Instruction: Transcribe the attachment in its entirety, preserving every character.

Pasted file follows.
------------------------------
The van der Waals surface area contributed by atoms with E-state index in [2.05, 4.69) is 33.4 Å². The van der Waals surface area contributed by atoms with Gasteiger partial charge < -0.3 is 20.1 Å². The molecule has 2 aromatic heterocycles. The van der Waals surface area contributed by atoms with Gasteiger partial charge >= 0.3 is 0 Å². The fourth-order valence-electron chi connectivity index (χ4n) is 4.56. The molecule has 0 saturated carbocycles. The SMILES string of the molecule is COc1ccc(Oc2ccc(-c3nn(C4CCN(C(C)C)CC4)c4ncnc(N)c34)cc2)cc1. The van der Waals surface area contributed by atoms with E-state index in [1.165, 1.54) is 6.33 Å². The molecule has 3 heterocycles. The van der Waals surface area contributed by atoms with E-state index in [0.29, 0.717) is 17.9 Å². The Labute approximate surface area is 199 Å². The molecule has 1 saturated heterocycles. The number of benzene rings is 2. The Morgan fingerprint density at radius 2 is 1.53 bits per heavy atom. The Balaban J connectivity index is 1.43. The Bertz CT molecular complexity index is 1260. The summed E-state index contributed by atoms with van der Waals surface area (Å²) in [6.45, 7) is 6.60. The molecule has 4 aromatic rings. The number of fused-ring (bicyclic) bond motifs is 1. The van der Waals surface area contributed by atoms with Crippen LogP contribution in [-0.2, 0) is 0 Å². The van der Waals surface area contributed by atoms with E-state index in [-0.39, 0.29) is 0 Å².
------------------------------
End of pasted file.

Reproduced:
The van der Waals surface area contributed by atoms with E-state index in [2.05, 4.69) is 33.4 Å². The van der Waals surface area contributed by atoms with Gasteiger partial charge < -0.3 is 20.1 Å². The molecule has 2 aromatic heterocycles. The van der Waals surface area contributed by atoms with Gasteiger partial charge >= 0.3 is 0 Å². The fourth-order valence-electron chi connectivity index (χ4n) is 4.56. The molecule has 0 saturated carbocycles. The SMILES string of the molecule is COc1ccc(Oc2ccc(-c3nn(C4CCN(C(C)C)CC4)c4ncnc(N)c34)cc2)cc1. The van der Waals surface area contributed by atoms with E-state index in [1.165, 1.54) is 6.33 Å². The molecule has 3 heterocycles. The van der Waals surface area contributed by atoms with E-state index in [0.29, 0.717) is 17.9 Å². The Labute approximate surface area is 199 Å². The molecule has 1 saturated heterocycles. The number of benzene rings is 2. The Morgan fingerprint density at radius 2 is 1.53 bits per heavy atom. The Balaban J connectivity index is 1.43. The Bertz CT molecular complexity index is 1260. The summed E-state index contributed by atoms with van der Waals surface area (Å²) in [6.45, 7) is 6.60. The molecule has 4 aromatic rings. The number of fused-ring (bicyclic) bond motifs is 1. The van der Waals surface area contributed by atoms with Crippen LogP contribution in [-0.2, 0) is 0 Å². The van der Waals surface area contributed by atoms with E-state index in [-0.39, 0.29) is 0 Å².